Health Psychology – Chapter 11: Information and Communication
Health communication refers to all interpersonal, organizational or mass
communication that concerns health. Intended to improve the health status of
individuals or populations. This can:
o Occur in various contexts
o Be applied in a variety of settings
o Use a variety of channels
o Deliver a variety of messages
o Be used for a variety of reasons
Important for both providers and consumers of health information; for the
providers it is vital in ensuring that the intended message reaches and influences
its target audience; for the consumers, effective health communication can enable
them to access information that can help them.
Communication is the exchange of information from one entity to another.
SHANNON AND WEAVER’S MODEL:
o Source ▯where the message is coming from
o Transmitter ▯something that ‘encodes’ the message into signals
o Channel ▯where encoded signals are transmitted
o Receiver ▯something that ‘decodes’ the signal back into the message
o Destination ▯where the message goes
There is also different types of NOISE, any inference between the sender and the
destination (cognitive, physical, psychological or sociocultural)
Shannon and Weaver’s model provides insight into the factors that need to be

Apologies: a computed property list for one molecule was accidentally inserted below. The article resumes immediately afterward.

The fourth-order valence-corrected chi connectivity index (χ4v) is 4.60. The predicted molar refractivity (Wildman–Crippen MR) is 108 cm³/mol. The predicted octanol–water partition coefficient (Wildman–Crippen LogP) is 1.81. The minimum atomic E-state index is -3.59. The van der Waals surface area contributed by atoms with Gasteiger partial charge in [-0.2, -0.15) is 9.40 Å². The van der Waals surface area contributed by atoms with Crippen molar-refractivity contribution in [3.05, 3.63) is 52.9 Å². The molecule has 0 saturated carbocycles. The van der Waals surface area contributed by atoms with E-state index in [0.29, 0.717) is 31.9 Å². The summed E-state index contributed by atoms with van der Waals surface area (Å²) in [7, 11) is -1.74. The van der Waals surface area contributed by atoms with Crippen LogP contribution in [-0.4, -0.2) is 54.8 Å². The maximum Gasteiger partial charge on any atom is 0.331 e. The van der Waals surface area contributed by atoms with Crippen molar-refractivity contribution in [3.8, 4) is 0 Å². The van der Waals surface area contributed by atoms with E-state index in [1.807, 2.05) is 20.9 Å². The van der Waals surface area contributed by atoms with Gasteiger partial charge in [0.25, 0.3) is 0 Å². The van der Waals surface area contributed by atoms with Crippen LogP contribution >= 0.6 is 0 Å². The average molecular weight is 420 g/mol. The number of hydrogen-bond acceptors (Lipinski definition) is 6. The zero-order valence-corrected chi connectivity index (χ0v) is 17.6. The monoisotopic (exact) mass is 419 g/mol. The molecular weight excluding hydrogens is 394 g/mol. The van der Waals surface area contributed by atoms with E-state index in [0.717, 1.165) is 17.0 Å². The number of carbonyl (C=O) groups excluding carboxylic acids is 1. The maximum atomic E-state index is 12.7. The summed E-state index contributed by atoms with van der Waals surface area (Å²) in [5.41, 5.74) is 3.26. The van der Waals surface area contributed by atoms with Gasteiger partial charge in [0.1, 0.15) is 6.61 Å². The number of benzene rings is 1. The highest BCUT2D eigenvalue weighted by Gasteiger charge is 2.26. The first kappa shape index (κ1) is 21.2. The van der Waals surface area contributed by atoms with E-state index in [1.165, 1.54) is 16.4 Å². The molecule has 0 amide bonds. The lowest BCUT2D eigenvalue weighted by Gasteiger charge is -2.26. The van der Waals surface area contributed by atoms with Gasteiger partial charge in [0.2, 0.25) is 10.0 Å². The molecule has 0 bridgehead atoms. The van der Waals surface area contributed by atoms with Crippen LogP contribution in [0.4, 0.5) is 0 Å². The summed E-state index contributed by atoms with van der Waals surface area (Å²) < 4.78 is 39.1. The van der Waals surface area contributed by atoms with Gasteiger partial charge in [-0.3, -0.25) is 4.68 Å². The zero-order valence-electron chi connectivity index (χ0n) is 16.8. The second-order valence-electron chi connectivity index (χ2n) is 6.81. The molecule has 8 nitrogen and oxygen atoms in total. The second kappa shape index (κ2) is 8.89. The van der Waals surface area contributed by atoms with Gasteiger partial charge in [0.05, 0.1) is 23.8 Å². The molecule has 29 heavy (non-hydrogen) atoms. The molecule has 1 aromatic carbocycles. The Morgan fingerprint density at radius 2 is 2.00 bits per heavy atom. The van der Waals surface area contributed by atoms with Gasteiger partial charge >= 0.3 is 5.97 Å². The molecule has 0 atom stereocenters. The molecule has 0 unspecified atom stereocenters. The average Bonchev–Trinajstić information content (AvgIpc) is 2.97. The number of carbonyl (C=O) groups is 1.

considered for effective communication
HealthCare ProfessionalPatient Communication (HCP) is essential to health
promotion, disease prevention and treatment. Can enable information about their
physical/mental state that can allow early identification, diagnosis and treatment
of their condition.
May not always be effective. There could be gaps between what the HCP conveys
and what the patient understands. There could also be gaps between messages
patients would like to express and what the practitioner receives.
The “Deviant Patient” Perspective ▯early studies focused on patient
characteristics in their attempt to account for failures in doctorpatient
communication. It was found that there was a link between patient satisfaction
and compliance or adherence.
The “Authoritarian Doctor” Perspective ▯looked at the ways in which doctors use
their authority in order to control the doctorpatient interaction. A PATIENT
CENTRED style makes use of the patient’s knowledge and experience through
techniques such as silence, listening and relection. DOCTORCENTRED style
makes use of the doctor’s knowledge and skill, ex/ asking questions. Observed
that doctors adopted a habitual style that they tended to use with most patients
Major criticism of doctors’ traditional communication style was that it was
characterized by working to rigid agendas, little listening to patients’ accounts and
little open discussion of treatment options.
Patientcentred styles increase patient adherence as well as satisfaction. The “Interactive Dyad” Perspective ▯began looking at the communicative event
to which both doctor and patient contribute. Both HCP and patient are seen to be
shaping the conversation as they make use of culturally available discursive
resources. A focus on the communicative event as a joint achievement can shed
light on the reasons for communication failure.
The importance of nonverbal commincation in the form of eye contact, facia
expression, gestures and other forms of commincation has been highlighted.
SOCIAL MARKETING ▯is the application of consumeroriented marketing
techniques in the design, implemtation a